I considered turning away from films: Meghna Gulzar
The director talks about her latest film, Raazi, which has joined the 100-crore club
Overwhelmed by the thumping critical and popular acclaim accorded to her new film, Raazi, Meghna Gulzar says, “I don’t think any of us expected this magnitude of acceptance. And thank God for that. The surprise is so much sweeter!” In this interview, she looks back at Raazi, ruminates on women in cinema and speaks about her next project:
The commercial possibilities of films helmed by women directors and propelled by female actors is a perennial discussion. Now that your film Raazi has joined the 100-crore club besides being praised by a chorus of critics, what are your thoughts on the subject?
When green-lighting a project, I believe that the potential of the subject is given more focus than the gender of the director. I was blessed to have not one but two producers come on board wholeheartedly. As far as the dialogue on female-driven films is concerned, I think it is safe to say that the audience too, is now not focussing on the gender of the story’s protagonist, but on the story as a whole. And so is the trade and the distribution and exhibition chain of the film industry. Nothing could be better for us and our cinema.
Raazi has a controlled depiction of violence. Was that a personal choice?
Yes, just as it was in Talvar as well. I believe overstating is unnecessary. Violence alluded to, is far more impactful than violence amplified. This goes for any emotion for that matter – when you leave it open to interpretation, it travels more psychologically.
Was Alia Bhatt your first choice for the role of the spy?
Alia was my only choice for the part. I’m grateful that she agreed to be a part of my film, even before we had a script. I think the actors of today are so ahead in their craft, in their choice of roles. They are both fearless and constantly honing themselves, all at the same time.
You have written the dialogues of Raazi, which has a lot of Urdu. Did you feel like it'd be useful to run the lines by your dad (noted lyricist-filmmaker Gulzar)?
The first draft of the scripts of all my films, including Talvar, are always given to my father for his feedback. And if I’m stuck with a thought or an expression, I do reach out to him for help. However, I have been raised to speak Hindi and Hindustani at home. My father was very particular that my language and diction remain uncorrupted as I was growing up. That has helped in writing my films, in which, the language has always been pure – you will find very little Hinglish, or the language we speak today, in my films, right from my first film, Filhaal. And like my father, I too am trying to make sure that my son speaks correct Hindi and Hindustani.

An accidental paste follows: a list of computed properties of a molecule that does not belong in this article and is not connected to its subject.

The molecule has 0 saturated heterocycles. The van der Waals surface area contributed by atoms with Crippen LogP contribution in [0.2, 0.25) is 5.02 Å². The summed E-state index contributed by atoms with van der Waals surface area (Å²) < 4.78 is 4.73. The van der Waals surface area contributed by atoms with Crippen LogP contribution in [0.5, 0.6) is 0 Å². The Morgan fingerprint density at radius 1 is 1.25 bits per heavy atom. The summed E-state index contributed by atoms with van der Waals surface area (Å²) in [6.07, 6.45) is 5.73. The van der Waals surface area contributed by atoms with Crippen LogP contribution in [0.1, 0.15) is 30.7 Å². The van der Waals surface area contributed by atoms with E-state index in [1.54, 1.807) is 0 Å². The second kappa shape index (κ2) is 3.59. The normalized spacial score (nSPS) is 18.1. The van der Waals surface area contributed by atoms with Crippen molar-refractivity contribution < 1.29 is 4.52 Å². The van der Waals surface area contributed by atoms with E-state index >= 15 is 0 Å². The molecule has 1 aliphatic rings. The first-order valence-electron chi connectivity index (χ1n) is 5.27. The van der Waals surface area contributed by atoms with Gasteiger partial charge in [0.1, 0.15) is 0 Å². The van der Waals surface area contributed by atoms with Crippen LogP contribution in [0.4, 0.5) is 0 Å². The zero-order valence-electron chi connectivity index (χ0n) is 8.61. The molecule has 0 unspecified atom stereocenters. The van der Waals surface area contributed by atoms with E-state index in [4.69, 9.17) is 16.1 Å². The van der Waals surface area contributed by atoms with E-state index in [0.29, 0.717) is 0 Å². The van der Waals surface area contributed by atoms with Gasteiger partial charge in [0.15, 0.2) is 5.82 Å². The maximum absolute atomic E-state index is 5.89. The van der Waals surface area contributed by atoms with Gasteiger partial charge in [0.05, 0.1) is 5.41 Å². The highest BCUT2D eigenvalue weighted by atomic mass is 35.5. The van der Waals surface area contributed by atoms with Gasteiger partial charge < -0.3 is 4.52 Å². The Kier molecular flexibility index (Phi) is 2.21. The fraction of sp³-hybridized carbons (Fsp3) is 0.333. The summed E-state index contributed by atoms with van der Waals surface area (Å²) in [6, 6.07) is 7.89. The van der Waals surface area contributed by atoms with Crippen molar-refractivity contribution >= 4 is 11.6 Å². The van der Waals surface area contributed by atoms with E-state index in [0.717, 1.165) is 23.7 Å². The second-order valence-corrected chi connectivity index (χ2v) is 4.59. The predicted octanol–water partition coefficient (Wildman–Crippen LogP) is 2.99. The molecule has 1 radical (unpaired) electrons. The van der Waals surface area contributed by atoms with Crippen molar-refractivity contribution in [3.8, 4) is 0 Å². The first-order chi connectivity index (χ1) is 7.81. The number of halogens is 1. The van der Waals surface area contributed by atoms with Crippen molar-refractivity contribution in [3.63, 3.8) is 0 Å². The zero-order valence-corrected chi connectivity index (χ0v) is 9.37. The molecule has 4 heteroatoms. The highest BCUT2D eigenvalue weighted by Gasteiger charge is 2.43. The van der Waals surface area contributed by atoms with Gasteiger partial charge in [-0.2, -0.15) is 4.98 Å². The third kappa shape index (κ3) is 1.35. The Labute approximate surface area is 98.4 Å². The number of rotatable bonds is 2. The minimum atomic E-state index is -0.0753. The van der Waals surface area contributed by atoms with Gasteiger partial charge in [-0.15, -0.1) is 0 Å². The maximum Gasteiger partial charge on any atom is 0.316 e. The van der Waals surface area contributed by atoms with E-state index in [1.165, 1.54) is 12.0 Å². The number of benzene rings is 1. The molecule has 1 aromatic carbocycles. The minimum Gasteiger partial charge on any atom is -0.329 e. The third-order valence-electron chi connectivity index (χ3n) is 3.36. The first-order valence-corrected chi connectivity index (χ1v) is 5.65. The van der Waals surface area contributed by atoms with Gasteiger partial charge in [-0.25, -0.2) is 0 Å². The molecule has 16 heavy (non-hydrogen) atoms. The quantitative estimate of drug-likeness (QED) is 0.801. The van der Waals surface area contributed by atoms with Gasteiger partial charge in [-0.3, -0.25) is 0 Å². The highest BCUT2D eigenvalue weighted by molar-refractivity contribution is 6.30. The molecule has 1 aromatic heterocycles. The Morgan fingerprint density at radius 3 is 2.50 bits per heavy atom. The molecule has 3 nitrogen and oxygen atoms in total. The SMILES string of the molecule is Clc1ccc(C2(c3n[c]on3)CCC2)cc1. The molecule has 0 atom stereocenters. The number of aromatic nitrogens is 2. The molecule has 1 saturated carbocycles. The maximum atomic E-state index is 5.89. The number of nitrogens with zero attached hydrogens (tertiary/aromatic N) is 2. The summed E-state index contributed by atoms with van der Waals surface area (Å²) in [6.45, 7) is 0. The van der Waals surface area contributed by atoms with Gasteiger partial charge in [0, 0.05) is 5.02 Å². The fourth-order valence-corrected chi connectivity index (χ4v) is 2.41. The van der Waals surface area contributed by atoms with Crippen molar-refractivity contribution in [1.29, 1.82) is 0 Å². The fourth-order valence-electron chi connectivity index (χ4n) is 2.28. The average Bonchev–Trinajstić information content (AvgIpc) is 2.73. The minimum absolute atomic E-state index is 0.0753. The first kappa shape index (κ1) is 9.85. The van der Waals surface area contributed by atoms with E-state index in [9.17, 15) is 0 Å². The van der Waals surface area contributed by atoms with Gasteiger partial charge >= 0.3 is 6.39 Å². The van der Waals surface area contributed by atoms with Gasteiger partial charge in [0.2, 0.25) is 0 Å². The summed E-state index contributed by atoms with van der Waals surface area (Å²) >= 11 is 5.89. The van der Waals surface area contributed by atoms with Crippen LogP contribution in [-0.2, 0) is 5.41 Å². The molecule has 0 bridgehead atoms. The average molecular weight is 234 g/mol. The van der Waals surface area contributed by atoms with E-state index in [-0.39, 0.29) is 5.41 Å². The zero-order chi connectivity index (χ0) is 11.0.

Can you tell us about your state of mind in the eight years between Just Married (2007) and Talvar (2015) when you did not direct a film?
For the first two years after Just Married, I don’t think I had much motivation left. There were times of tremendous self-doubt. And even moments of wanting to just turn away from it all, completely. I would have conversations with myself – 'If my sensibility isn't working, should I try changing it, to tailor it for acceptance?’ The answer was always no… because I didn’t know how to be someone I’m not. In between, we decided that it was time to turn inwards and get on with life - beyond films. And that’s when I had my son and went into becoming a full-time mother. Not as a consolation, but as a conscious stepping away. Around 2013 is when the conversation around returning to films began – spurred by Vishal Sir (Bhardwaj). We went into production of Talvar in 2014 and it released in 2015. And I will always consider that my rebirth as a filmmaker.
Your next film is based on Field Marshal Sam Manekshaw’s life. Will you be telling the story from a man’s perspective?
The film is untitled as of now. It isn’t an autobiographical depiction, so not necessarily from a man’s perspective. Actually, my films are rarely narrated from the perspective of the characters that are in the film. They mostly have a third-person perspective of the writer/s and the director. And so too will this one.